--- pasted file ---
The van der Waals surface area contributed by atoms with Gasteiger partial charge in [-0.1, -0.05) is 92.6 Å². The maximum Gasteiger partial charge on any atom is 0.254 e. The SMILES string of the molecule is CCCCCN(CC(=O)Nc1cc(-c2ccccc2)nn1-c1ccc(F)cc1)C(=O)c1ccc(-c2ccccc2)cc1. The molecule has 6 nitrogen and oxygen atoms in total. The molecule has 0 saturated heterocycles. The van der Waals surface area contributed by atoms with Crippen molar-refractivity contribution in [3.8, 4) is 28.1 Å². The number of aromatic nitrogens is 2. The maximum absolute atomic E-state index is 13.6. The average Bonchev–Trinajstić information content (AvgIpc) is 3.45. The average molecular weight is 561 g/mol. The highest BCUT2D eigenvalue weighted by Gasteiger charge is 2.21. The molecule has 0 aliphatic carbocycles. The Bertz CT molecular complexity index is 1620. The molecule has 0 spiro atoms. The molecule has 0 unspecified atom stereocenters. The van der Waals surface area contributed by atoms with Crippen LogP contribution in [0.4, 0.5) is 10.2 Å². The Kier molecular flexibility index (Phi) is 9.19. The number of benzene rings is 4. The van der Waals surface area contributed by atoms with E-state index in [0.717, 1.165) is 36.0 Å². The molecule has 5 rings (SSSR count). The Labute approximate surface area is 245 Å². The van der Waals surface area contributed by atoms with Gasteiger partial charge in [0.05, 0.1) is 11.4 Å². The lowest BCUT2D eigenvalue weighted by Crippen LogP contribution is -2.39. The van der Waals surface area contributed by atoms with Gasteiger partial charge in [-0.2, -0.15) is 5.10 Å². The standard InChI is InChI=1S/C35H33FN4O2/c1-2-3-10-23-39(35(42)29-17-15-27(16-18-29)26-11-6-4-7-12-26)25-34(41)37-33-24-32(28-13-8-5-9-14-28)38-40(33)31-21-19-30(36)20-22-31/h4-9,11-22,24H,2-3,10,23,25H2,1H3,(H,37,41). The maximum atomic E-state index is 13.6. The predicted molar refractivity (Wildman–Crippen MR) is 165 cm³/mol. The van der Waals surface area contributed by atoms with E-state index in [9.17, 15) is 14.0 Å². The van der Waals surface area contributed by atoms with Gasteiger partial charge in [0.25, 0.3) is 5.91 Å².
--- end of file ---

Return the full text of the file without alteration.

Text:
The van der Waals surface area contributed by atoms with Gasteiger partial charge in [-0.1, -0.05) is 92.6 Å². The maximum Gasteiger partial charge on any atom is 0.254 e. The SMILES string of the molecule is CCCCCN(CC(=O)Nc1cc(-c2ccccc2)nn1-c1ccc(F)cc1)C(=O)c1ccc(-c2ccccc2)cc1. The molecule has 6 nitrogen and oxygen atoms in total. The molecule has 0 saturated heterocycles. The van der Waals surface area contributed by atoms with Crippen molar-refractivity contribution in [3.8, 4) is 28.1 Å². The number of aromatic nitrogens is 2. The maximum absolute atomic E-state index is 13.6. The average Bonchev–Trinajstić information content (AvgIpc) is 3.45. The average molecular weight is 561 g/mol. The highest BCUT2D eigenvalue weighted by Gasteiger charge is 2.21. The molecule has 0 aliphatic carbocycles. The Bertz CT molecular complexity index is 1620. The molecule has 0 spiro atoms. The molecule has 0 unspecified atom stereocenters. The van der Waals surface area contributed by atoms with Crippen LogP contribution in [0.4, 0.5) is 10.2 Å². The Kier molecular flexibility index (Phi) is 9.19. The number of benzene rings is 4. The van der Waals surface area contributed by atoms with E-state index in [0.717, 1.165) is 36.0 Å². The molecule has 5 rings (SSSR count). The Labute approximate surface area is 245 Å². The van der Waals surface area contributed by atoms with Gasteiger partial charge in [0.05, 0.1) is 11.4 Å². The lowest BCUT2D eigenvalue weighted by Crippen LogP contribution is -2.39. The van der Waals surface area contributed by atoms with Gasteiger partial charge in [-0.2, -0.15) is 5.10 Å². The standard InChI is InChI=1S/C35H33FN4O2/c1-2-3-10-23-39(35(42)29-17-15-27(16-18-29)26-11-6-4-7-12-26)25-34(41)37-33-24-32(28-13-8-5-9-14-28)38-40(33)31-21-19-30(36)20-22-31/h4-9,11-22,24H,2-3,10,23,25H2,1H3,(H,37,41). The maximum atomic E-state index is 13.6. The predicted molar refractivity (Wildman–Crippen MR) is 165 cm³/mol. The van der Waals surface area contributed by atoms with E-state index in [9.17, 15) is 14.0 Å². The van der Waals surface area contributed by atoms with Gasteiger partial charge in [0.25, 0.3) is 5.91 Å².